Posted at: 12/10/2012 2:59 PM
Updated at: 12/10/2012 5:21 PM
By: James Wilcox
(ABC 6 NEWS) -- Evansdale police say an autopsy has confirmed that two bodies found last week in a wildlife area are those of Elizabeth Collins and Lyric Cook.
Police Chief Kent Smock says he received confirmation Monday from the Iowa State Medical Examiner's Office that the bodies were the two cousins, who had been missing since July 13. The full autopsy hasn't been released to police.
Elizabeth was 8 and Lyric was 10 when they went for a bike ride in the northeastern Iowa community and didn't return.
Hunters found their bodies last week in the Seven Bridges Wildlife Area in Bremer County, about 25 miles from where they were last seen.
Authorities closed the park while they searched for evidence connected to the case but now have reopened the area.
The deaths have prompted a push for new legislation called "Cousins' Law."
The core of Cousins' Law is a quick response. Those supporting the proposal say technology is the key to reaching a community faster when a child goes missing.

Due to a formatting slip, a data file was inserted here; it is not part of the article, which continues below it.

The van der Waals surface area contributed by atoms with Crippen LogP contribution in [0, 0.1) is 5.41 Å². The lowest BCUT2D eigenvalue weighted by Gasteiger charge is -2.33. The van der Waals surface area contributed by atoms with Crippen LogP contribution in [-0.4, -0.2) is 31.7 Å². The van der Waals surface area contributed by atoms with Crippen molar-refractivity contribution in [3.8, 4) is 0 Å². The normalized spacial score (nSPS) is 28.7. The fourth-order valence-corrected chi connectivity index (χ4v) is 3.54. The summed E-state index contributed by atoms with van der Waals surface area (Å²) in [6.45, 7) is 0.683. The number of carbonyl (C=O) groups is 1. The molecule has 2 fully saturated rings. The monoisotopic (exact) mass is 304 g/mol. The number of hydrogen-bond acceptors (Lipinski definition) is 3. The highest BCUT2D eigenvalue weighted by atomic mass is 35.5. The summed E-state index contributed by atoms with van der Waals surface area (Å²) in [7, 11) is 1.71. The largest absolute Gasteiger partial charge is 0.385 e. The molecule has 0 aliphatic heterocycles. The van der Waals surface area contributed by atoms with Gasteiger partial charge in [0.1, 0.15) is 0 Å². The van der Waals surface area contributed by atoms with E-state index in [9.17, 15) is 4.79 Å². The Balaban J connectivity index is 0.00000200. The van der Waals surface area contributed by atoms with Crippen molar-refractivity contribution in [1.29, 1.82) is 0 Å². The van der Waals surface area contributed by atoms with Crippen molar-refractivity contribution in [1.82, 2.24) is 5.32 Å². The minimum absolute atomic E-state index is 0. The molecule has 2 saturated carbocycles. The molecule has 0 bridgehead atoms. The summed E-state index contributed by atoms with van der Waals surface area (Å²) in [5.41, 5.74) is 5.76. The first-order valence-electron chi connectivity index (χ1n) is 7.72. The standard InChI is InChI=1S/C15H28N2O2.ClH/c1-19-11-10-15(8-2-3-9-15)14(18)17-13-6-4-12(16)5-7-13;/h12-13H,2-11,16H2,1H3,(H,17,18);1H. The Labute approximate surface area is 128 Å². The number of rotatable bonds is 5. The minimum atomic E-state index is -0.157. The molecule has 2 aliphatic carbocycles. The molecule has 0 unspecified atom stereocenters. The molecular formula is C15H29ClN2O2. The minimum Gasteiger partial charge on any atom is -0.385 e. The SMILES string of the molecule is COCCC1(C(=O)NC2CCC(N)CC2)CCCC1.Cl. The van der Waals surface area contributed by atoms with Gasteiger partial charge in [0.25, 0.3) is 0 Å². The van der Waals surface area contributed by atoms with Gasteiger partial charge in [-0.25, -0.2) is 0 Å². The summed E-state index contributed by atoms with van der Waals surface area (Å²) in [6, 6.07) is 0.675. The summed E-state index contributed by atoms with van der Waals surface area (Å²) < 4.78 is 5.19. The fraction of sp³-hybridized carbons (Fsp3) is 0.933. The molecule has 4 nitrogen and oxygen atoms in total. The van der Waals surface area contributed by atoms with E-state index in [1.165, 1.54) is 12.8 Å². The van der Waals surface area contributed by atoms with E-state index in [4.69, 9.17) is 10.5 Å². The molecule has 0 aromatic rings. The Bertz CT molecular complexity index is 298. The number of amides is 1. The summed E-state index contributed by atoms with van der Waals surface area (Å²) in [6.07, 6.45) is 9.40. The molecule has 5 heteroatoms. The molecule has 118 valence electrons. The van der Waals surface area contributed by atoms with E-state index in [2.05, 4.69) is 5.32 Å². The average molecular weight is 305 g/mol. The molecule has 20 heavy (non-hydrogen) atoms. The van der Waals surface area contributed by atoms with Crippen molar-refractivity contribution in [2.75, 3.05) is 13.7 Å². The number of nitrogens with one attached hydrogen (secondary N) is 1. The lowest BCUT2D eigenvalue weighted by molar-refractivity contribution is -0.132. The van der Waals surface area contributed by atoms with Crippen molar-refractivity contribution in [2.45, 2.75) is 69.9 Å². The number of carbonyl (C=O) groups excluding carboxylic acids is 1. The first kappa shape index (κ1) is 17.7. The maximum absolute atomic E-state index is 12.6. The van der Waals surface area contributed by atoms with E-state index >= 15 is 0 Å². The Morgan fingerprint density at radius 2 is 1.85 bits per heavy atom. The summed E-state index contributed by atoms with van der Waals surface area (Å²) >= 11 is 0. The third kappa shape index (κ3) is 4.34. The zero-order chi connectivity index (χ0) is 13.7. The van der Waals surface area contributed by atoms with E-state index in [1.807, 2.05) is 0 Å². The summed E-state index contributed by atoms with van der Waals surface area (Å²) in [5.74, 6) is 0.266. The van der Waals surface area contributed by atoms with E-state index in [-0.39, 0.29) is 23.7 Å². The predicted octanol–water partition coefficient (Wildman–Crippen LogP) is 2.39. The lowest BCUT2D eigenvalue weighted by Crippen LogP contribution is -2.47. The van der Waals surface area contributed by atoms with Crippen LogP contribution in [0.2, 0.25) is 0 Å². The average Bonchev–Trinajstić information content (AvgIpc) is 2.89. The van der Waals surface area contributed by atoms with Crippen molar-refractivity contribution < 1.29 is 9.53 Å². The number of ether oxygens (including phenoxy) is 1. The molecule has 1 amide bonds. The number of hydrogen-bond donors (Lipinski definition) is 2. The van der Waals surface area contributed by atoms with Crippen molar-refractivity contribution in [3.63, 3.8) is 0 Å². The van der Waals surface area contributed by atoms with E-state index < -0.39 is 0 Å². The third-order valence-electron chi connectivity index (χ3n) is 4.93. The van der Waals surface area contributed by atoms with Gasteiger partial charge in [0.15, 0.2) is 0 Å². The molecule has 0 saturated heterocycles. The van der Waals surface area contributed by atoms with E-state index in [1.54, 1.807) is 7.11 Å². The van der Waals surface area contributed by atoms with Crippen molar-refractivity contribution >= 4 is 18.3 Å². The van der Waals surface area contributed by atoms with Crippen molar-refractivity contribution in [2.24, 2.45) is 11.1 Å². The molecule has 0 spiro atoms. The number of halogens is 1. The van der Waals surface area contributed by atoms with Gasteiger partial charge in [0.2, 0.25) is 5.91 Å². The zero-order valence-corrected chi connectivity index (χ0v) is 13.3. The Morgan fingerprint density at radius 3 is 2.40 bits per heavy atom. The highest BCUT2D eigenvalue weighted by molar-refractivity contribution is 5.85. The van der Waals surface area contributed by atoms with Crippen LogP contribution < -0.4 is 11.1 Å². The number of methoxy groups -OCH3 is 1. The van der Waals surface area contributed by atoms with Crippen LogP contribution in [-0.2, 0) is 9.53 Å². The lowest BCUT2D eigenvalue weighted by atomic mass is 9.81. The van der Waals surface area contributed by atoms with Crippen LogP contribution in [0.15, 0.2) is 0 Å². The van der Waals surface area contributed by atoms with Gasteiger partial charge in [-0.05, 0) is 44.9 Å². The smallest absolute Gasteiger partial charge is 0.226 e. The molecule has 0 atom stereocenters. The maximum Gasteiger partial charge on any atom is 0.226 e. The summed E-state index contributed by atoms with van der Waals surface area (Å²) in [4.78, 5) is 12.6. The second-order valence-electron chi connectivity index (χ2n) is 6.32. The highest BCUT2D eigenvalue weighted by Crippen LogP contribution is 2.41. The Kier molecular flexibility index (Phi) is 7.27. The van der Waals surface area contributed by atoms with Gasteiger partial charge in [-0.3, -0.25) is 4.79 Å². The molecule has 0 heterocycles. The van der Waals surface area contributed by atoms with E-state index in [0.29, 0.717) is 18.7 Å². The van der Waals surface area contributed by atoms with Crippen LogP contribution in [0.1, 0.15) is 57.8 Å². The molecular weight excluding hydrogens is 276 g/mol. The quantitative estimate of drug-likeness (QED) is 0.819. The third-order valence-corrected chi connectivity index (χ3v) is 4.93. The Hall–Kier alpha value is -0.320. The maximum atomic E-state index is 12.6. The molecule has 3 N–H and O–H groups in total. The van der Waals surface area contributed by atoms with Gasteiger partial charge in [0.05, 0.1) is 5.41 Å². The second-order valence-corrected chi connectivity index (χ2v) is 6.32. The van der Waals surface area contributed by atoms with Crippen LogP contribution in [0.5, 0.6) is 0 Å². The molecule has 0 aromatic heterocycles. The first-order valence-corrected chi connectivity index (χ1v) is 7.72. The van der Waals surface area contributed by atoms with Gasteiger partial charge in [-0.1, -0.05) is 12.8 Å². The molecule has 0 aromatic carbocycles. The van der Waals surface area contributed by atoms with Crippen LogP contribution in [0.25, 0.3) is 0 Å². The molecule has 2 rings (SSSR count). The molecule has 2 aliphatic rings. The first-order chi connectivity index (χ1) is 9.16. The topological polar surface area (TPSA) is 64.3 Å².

"Hopefully we can come up with a rapid response alert for when children go missing when they don't meet the criteria of an amber alert," says Sen. Jeff Danielson of Cedar Falls.
The rough draft of cousin's law shows an emphasis on new media. A mass text message and voice mail alerts will be sent to nearby neighbors and businesses within the first hour and a half a child is reported missing to police. An Amber Alert wasn't issued when the girls disappeared because, at the time, their situation didn't meet the right criteria.
Sen. Danielson says, "It's easy to want to accomplish everything but realistically that's not how laws change."
But some critics of Cousins' Law say it's too intrusive too fast. A portion of the bill proposes volunteers search neighborhood homes if a child is not found within 2 hours. Danielson says every criticism needs to be considered so that a new law honors the memory of Lyric and Elizabeth.
"We want swift justice for whoever did this, but we also want positive change to come from this tragedy," says the senator.
A petition pushing for the law already has more than 10,000 signatures. Of course it still needs legislative action before moving forward. Some lawmakers also say the killings will have them working to reinstate the death penalty in Iowa. Governor Branstad, however, said that will not be one of his priorities in the upcoming session.